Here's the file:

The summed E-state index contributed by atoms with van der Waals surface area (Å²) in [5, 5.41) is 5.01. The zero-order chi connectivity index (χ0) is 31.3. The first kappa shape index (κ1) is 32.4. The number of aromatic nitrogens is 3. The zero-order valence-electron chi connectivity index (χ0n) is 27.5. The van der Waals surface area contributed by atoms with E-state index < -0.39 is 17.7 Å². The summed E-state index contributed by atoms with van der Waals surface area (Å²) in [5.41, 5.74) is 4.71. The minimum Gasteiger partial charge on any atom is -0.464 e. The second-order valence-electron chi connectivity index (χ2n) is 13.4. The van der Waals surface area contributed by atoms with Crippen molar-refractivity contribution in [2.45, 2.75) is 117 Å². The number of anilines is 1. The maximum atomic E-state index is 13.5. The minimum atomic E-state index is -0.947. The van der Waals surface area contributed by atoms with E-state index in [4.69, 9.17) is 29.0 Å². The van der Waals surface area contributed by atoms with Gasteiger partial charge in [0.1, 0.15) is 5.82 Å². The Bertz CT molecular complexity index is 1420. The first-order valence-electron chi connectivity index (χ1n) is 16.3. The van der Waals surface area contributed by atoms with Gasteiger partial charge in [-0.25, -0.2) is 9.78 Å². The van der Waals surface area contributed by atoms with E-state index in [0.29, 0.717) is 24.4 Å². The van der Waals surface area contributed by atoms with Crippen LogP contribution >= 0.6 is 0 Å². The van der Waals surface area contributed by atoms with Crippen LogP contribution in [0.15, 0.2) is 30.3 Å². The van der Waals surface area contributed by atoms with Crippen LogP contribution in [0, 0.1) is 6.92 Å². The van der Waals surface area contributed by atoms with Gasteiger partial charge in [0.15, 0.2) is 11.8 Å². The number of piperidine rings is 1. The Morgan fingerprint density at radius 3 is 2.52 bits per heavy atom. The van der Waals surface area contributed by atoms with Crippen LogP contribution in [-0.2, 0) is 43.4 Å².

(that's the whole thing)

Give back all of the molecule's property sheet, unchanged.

The summed E-state index contributed by atoms with van der Waals surface area (Å²) in [5, 5.41) is 5.01. The zero-order chi connectivity index (χ0) is 31.3. The first kappa shape index (κ1) is 32.4. The number of aromatic nitrogens is 3. The zero-order valence-electron chi connectivity index (χ0n) is 27.5. The van der Waals surface area contributed by atoms with E-state index < -0.39 is 17.7 Å². The summed E-state index contributed by atoms with van der Waals surface area (Å²) in [5.41, 5.74) is 4.71. The minimum Gasteiger partial charge on any atom is -0.464 e. The second-order valence-electron chi connectivity index (χ2n) is 13.4. The van der Waals surface area contributed by atoms with Crippen molar-refractivity contribution in [2.45, 2.75) is 117 Å². The number of anilines is 1. The maximum atomic E-state index is 13.5. The minimum atomic E-state index is -0.947. The van der Waals surface area contributed by atoms with E-state index in [4.69, 9.17) is 29.0 Å². The van der Waals surface area contributed by atoms with Gasteiger partial charge in [0.1, 0.15) is 5.82 Å². The Bertz CT molecular complexity index is 1420. The first-order valence-electron chi connectivity index (χ1n) is 16.3. The van der Waals surface area contributed by atoms with Gasteiger partial charge in [-0.25, -0.2) is 9.78 Å². The van der Waals surface area contributed by atoms with E-state index in [0.29, 0.717) is 24.4 Å². The van der Waals surface area contributed by atoms with Crippen LogP contribution >= 0.6 is 0 Å². The van der Waals surface area contributed by atoms with Crippen LogP contribution in [0.15, 0.2) is 30.3 Å². The van der Waals surface area contributed by atoms with Crippen LogP contribution in [0, 0.1) is 6.92 Å². The van der Waals surface area contributed by atoms with Gasteiger partial charge in [0.15, 0.2) is 11.8 Å². The number of piperidine rings is 1. The Morgan fingerprint density at radius 3 is 2.52 bits per heavy atom. The van der Waals surface area contributed by atoms with Crippen LogP contribution in [-0.2, 0) is 43.4 Å².